Rochelle Jewel Shapiro

So What’s Your Angle? — 2014

February 28, 2014
Written by
Rochelle Jewel Shapiro

SO WHAT’S YOUR ANGLE?

by Rochelle Jewel Shapiro 

March 2014

Watch for her insights every month on Authorlink

"Angles tell you how to shape your subject and tell you how to write about it."
—Shapiro

Whenever I am about to write a personal essay, I think of all the people who have had much more interesting lives than me, such as fire jumpers, Barnum and Bailey tight rope walkers, Navy SEALs, or refugees from war-torn countries, and my mother’s adage comes to me. “Be interesting or be quiet.”

But I’ve discovered ways to make ordinary me personal-essay-worthy and even if you are extraordinary, I think the concept of “angle” will help you not only write your essay, but get it published, too.

What is a writing angle? Angles tell you how to shape your subject and tell you how to write about it. For example, if you want to write an essay about how to teach your child manners, you might want to draw a comparison between what you do for a living, say, accounting, and how you use that to nudge your daughter’s behavior from ghoulish to girlish. Perhaps you use a system of rewards, points, tallies. Perhaps you give your daughter a monthly allowance and show her how to use a spreadsheet so that it stretches over a month. Perhaps you can teach her how to apportion her time in a similar way so that, for once, she has “enough time.”

Surprise is an important element in creating an angle. Say you’re raising a teenage daughter and you write, “I’ve always loved women, not girls.” This can help you grab the reader’s attention long enough so that he’s willing to read what else you have to say. What if (and that’s always a great question for a writer to begin with) you’re writing about your wardrobe and you begin with, “My closet is full of my sister’s style.” Hmm. Now you have the reader wondering about what’s in your closet, and what your sister is like, and what your relationship is to her.

"Make unlikely comparisons and you’ll get something fresh.”
—Shapiro

An angle actually gives you material even when it isn’t about your clothes. Make unlikely comparisons and you’ll get something fresh. For example, instead of telling everyone that your job sucks, you may want to write a piece in which you make your boss your slave and she is the one who has to stay late every night doing your work without even a cost of living raise or a decent review, while you’re having a tryst with her husband. The reader would get right away that this was a revenge piece. But make sure you have another job lined up first.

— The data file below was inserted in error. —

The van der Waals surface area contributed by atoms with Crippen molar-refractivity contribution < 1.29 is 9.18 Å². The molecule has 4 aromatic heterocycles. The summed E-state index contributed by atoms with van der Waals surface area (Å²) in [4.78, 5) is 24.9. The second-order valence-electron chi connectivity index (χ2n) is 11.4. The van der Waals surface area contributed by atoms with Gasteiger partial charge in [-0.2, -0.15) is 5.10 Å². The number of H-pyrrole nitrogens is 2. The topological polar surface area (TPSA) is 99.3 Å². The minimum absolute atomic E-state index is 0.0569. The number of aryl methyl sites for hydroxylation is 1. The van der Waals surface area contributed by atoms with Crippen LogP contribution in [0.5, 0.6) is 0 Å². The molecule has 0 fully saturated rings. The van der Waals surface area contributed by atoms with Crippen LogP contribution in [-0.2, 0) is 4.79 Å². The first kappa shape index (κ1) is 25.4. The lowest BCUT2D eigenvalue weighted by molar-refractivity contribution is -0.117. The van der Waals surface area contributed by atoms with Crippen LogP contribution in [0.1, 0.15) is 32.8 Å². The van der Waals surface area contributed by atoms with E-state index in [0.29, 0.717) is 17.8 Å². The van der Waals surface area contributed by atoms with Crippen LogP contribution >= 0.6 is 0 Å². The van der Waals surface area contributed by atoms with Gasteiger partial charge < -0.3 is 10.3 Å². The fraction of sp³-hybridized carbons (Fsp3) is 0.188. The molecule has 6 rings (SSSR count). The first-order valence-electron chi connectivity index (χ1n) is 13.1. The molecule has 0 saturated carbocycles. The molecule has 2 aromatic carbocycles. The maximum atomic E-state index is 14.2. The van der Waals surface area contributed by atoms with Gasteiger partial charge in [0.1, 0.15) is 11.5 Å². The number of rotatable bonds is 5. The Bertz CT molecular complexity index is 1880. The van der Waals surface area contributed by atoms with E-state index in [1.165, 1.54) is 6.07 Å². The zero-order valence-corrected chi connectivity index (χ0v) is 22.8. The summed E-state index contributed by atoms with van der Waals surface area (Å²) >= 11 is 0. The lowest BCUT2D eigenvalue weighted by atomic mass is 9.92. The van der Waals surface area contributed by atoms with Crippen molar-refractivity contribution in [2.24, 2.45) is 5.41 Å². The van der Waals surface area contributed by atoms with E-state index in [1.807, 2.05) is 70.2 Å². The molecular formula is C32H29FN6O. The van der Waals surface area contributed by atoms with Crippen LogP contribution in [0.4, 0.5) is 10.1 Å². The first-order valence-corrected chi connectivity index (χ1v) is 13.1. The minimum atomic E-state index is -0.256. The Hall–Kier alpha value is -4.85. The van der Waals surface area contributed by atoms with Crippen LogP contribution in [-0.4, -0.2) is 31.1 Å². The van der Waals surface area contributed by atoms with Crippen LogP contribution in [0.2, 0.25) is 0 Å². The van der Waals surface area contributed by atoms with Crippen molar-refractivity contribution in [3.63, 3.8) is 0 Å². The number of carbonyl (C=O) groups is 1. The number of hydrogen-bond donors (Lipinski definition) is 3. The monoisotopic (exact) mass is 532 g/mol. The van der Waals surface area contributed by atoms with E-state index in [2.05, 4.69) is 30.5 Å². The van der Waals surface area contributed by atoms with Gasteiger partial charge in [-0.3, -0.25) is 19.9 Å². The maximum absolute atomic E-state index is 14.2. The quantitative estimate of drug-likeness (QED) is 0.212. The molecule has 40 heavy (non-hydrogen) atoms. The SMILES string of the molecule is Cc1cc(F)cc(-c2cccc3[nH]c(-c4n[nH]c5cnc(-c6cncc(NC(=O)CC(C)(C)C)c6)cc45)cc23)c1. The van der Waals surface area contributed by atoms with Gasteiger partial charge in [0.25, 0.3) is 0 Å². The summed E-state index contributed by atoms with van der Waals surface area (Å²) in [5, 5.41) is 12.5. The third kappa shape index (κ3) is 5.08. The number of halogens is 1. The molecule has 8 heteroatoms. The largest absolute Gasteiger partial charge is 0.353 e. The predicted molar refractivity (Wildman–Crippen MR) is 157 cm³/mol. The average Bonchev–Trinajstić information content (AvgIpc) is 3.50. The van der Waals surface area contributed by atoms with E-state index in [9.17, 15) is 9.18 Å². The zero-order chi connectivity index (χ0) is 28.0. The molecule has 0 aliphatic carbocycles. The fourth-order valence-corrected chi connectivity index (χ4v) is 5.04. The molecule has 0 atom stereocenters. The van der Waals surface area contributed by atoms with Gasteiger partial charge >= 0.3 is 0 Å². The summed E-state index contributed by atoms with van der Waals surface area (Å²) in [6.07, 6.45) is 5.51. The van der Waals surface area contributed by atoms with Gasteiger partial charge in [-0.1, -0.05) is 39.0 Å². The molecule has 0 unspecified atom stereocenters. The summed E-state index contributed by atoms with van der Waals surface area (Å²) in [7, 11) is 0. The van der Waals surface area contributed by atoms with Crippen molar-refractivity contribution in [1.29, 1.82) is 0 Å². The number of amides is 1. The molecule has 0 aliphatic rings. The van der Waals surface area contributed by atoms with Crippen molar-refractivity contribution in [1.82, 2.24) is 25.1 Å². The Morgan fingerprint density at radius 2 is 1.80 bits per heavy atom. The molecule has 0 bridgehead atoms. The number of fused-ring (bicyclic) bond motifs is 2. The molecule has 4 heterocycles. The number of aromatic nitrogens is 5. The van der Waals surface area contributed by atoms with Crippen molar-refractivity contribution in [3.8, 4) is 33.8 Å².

You can bring in someone who doesn’t agree with you. For example, if you’re writing about hiring a personal organizer, you can have a very organized husband who either thinks a. you should be able to do this all yourself or b. he’ll do it for you and then, because he doesn’t know how to teach organization as a pro would, you can’t figure out his systems and are more mixed-up than ever.

You can play with tone. For example, you’d expect that a new mother would write sentimental prose about her darling. But how about beginning with diarrhea dribbling out of the baby’s diaper? Puke on the last shirt in your closet that doesn’t already have puke on it? How about the glass-breaking diva shrieks in the middle of the night? Then work your way toward appreciation, which is often the truth.

Try to be topical. If a holiday is coming up, base your essay on it, but write it well in advance. Or when Madonna was going to perform at the 2012 super bowl, I was prepared with this essay, Rock On, Madonna.

http://www.huffingtonpost.com/rochelle-jewel-shapiro/madonna-role-model_b_1254424.html

 

If you shape your essay with an angle, it will find its way out of the slush pile and into print!

About
Rochelle Jewel Shapiro

 

 

 

 

 


Rochelle Jewel Shapiro is author of Miriam the Medium (Simon & Schuster) and the Indie Award Winning finalist, Kaylee's Ghost (Amazon and Nook). I Dare You To Write: First Aids, Warm Conforts, Sparking Advice for the Journey Ahead (Authorlink) is a collection of essays for anyone who dreams of writing. She has published essays in NYT (Lives), Newsweek (My Turn), and has been nominated for a Pushcart Prize in poetry. She teaches Writing the Personal Essay at UCLA extension.

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